BY BRADEN CARTWRIGHT
Daily Post Staff Writer
In the final debate in the race for Palo Alto City Council, the seven candidates made their positions on housing clear: Four of them are happy to build, and three would rather not but understand that the city is under a state mandate to do so.
Candidates Ed Lauing, Doria Summa and Brian Hamachek are reluctant to fulfill the state’s quote of 6,086 homes in Palo Alto over the next eight years. Lauing and Summa both said the quota is over-inflated, and they don’t like “top-down” or “one-size-fits-all” approach from the state.
Hamacheck went a step further and said building that many units — a 20% increase in Palo Alto’s housing stock — would destroy the city. “It’d be a disaster if it were to happen,” he said.
On the other side, Julie Lythcott-Haims, Vicki Veenker and Lisa Forssell were more enthusiastic about building the housing.
“I not only accept, but celebrate the state mandate,” Forssell said.
Alex Comsa is pro-housing too, but his ideas are more outside the box, such as building thousands of apartments at the Palo Alto Airport.
Forssell and Veenker both said they want Palo Alto to come up with area plans that tell developers what they can build in certain places, such as along El Camino Real or San Antonio Road. The city could set rules in these plans in two years rather than focusing on one project at a time, Forssell said.
Lythcott-Haims said the city is facing an existential question.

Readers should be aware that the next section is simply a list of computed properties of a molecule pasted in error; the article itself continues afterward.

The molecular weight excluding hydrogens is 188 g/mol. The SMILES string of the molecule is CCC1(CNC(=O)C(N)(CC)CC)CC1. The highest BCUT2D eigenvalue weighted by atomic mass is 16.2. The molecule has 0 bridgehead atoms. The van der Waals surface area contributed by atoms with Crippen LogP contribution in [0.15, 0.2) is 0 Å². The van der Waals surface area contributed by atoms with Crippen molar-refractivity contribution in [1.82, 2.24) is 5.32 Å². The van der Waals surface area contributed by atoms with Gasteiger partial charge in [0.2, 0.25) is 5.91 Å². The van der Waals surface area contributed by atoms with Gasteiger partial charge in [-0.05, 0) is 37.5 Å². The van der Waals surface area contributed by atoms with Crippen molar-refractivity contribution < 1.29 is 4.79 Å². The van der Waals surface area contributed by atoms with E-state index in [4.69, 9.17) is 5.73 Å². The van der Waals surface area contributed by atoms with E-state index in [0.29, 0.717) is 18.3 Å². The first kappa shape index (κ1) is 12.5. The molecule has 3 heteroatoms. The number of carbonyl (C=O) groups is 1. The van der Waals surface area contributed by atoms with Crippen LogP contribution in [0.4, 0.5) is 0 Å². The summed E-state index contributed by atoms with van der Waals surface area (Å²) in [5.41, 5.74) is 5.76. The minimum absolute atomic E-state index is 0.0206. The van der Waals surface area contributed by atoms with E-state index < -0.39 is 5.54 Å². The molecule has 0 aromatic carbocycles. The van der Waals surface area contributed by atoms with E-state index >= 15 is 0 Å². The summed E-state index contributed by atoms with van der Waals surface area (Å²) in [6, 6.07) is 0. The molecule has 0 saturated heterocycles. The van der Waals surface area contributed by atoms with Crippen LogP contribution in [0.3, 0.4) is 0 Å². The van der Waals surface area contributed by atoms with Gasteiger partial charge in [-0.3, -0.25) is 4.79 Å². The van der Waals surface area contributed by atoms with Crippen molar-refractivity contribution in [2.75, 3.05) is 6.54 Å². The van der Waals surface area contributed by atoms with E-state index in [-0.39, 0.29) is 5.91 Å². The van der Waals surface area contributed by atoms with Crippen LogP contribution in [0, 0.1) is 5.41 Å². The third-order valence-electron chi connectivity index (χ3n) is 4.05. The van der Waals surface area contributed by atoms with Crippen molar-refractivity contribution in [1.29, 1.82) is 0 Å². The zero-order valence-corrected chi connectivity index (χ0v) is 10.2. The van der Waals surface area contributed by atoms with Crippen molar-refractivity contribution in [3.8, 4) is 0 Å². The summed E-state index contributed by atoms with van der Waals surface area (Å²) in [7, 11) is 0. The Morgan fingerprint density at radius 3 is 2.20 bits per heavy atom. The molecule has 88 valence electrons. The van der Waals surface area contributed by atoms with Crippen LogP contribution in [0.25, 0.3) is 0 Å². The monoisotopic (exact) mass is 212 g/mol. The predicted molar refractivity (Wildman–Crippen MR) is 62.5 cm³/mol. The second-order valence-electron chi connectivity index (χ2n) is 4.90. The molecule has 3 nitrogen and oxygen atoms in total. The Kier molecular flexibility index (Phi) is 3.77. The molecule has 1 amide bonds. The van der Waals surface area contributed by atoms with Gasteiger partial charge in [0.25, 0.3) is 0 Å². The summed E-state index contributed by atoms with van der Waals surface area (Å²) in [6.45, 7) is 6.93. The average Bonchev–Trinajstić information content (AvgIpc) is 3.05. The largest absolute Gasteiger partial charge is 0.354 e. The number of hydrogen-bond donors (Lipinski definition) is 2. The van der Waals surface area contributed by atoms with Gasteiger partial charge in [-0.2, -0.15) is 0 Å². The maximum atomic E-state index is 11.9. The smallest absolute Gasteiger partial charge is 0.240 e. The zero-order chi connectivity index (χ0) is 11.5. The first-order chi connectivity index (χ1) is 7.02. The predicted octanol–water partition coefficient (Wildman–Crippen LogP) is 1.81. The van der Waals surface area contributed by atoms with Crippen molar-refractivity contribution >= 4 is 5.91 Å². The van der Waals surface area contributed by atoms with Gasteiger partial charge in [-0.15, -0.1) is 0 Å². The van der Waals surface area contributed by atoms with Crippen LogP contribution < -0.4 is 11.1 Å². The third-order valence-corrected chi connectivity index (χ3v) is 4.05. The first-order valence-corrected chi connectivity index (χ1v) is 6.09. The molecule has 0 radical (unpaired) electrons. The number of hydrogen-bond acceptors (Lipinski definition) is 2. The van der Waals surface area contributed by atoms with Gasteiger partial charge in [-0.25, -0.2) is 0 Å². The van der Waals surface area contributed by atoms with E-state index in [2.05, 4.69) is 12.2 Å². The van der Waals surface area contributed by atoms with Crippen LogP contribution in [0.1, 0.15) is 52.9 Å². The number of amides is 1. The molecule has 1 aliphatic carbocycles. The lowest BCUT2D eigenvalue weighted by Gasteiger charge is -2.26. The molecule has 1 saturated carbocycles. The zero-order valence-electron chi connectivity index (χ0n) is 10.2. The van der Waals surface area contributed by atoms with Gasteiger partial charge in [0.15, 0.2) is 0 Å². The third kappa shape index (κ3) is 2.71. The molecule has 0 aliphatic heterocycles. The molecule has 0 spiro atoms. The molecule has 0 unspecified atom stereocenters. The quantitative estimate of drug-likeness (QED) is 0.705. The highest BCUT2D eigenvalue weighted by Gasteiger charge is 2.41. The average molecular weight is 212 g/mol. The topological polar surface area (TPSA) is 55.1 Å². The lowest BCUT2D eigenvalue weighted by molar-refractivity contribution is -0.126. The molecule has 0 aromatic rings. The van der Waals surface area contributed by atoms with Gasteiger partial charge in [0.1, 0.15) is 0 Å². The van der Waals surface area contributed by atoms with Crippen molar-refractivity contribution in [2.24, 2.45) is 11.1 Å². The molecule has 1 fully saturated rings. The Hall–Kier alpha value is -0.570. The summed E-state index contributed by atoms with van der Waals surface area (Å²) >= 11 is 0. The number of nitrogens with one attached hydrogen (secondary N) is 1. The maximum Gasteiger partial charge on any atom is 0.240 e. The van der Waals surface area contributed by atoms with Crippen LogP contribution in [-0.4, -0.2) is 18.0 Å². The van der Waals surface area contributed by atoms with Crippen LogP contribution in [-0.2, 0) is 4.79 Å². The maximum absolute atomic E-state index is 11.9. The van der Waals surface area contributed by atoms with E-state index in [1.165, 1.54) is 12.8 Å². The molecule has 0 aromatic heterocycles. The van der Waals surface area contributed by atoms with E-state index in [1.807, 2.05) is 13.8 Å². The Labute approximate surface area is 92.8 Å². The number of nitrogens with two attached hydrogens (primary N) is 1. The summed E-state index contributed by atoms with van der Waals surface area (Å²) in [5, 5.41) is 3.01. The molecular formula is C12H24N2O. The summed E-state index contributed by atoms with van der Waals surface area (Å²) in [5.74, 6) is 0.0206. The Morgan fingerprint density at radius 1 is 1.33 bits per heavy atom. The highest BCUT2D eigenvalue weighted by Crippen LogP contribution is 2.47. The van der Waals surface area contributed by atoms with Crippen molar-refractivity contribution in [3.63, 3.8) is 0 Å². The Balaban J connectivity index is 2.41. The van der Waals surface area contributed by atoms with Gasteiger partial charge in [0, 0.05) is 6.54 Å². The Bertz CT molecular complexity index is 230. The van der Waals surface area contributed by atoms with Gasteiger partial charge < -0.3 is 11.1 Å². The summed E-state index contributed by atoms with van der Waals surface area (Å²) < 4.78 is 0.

“Where will the people go if our city doesn’t do its share?” she asked. “We have to respond to the demographic realities of our moment, rather than put our heads in the sand and say, ‘No no no, not here, not here — do it there.’”
Lauing said there is no limit to the number of people who want to live in Palo Alto, and the city isn’t obligated to fit all of them. The city should focus on the people who need to live here, such as those who need to work here or who have a low income.
Summa said the housing crisis isn’t caused by a lack of homes — rather, it’s caused by a lack of affordable homes.
That’s why Summa, along with Lauing, support focusing on projects that are 100% affordable and letting the market take care of the rest.
That’s a different approach than Lythcott-Haims, who said she wants developers to build apartment complexes with 20% of the units restricted at a below-market value rent.
Lauing said that a 20% affordability rate isn’t feasible for developers to make a profit. And if 15% of the units are affordable, then the city would have to build an unfathomable number of market-rate homes to meet the state quota for affordable units, he said.
Lythcott-Haims responded that she would look at 100% affordable housing projects too, and she supports both approaches. But having higher income and lower income residents live together is best, she said.
Lythcott-Haims then asked Summa how she would pay for housing projects that are 100% affordable. Summa said it’s very difficult and requires contributions from all levels of government and nonprofit developers.
Summa and Lythcott-Haims also had a back-and-forth over the Maybell project, which was a proposal to build a 60-unit apartment complex for low-income seniors, along with 12 single-family homes, in the Green Acres neighborhood. Residents put the development on the ballot, and a majority of voters killed the proposal in November 2013.
Summa said the project is irrelevant now, and she didn’t know why Lythcott-Haims was still talking about it. The voters determined the outcome, she said.
“To say you didn’t like that is to say you don’t like democracy,” Summa said.
Lythcott-Haims said she brought up the Maybell project because it was in her neighborhood, so it’s personal. She also said the United States has a history of bad things winning at the polls.